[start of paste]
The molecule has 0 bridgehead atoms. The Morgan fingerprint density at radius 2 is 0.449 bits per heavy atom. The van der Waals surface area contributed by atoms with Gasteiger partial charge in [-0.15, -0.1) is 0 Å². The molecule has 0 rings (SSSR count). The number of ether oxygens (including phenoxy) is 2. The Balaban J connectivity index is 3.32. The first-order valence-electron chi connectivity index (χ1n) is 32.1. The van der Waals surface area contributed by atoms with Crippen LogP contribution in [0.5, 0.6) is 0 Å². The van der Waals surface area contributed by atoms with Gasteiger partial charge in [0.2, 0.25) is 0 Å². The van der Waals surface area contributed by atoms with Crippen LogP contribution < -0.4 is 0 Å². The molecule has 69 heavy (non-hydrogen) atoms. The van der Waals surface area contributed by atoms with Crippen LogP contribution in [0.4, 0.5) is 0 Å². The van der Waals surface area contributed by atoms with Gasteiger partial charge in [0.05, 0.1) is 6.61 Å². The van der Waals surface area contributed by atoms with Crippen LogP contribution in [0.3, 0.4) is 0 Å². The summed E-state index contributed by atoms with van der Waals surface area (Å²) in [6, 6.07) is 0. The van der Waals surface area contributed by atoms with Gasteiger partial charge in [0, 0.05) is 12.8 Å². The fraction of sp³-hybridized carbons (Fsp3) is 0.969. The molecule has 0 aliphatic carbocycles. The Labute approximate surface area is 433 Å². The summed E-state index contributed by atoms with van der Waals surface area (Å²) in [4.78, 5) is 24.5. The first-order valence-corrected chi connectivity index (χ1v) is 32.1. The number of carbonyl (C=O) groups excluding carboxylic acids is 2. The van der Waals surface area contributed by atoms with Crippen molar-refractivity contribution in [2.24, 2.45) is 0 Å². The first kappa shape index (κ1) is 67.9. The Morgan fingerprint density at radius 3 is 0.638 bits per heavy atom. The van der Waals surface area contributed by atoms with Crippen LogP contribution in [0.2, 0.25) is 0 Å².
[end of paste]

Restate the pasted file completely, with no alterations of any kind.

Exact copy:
The molecule has 0 bridgehead atoms. The Morgan fingerprint density at radius 2 is 0.449 bits per heavy atom. The van der Waals surface area contributed by atoms with Gasteiger partial charge in [-0.15, -0.1) is 0 Å². The molecule has 0 rings (SSSR count). The number of ether oxygens (including phenoxy) is 2. The Balaban J connectivity index is 3.32. The first-order valence-electron chi connectivity index (χ1n) is 32.1. The van der Waals surface area contributed by atoms with Crippen LogP contribution in [0.5, 0.6) is 0 Å². The van der Waals surface area contributed by atoms with Gasteiger partial charge in [0.2, 0.25) is 0 Å². The van der Waals surface area contributed by atoms with Crippen LogP contribution < -0.4 is 0 Å². The molecule has 69 heavy (non-hydrogen) atoms. The van der Waals surface area contributed by atoms with Crippen LogP contribution in [0.4, 0.5) is 0 Å². The van der Waals surface area contributed by atoms with Gasteiger partial charge in [0.05, 0.1) is 6.61 Å². The van der Waals surface area contributed by atoms with Crippen LogP contribution in [0.3, 0.4) is 0 Å². The summed E-state index contributed by atoms with van der Waals surface area (Å²) in [6, 6.07) is 0. The van der Waals surface area contributed by atoms with Gasteiger partial charge in [0, 0.05) is 12.8 Å². The fraction of sp³-hybridized carbons (Fsp3) is 0.969. The molecule has 0 aliphatic carbocycles. The Labute approximate surface area is 433 Å². The summed E-state index contributed by atoms with van der Waals surface area (Å²) in [4.78, 5) is 24.5. The first-order valence-corrected chi connectivity index (χ1v) is 32.1. The number of carbonyl (C=O) groups excluding carboxylic acids is 2. The van der Waals surface area contributed by atoms with Crippen molar-refractivity contribution in [2.24, 2.45) is 0 Å². The first kappa shape index (κ1) is 67.9. The Morgan fingerprint density at radius 3 is 0.638 bits per heavy atom. The van der Waals surface area contributed by atoms with Crippen LogP contribution in [0.2, 0.25) is 0 Å².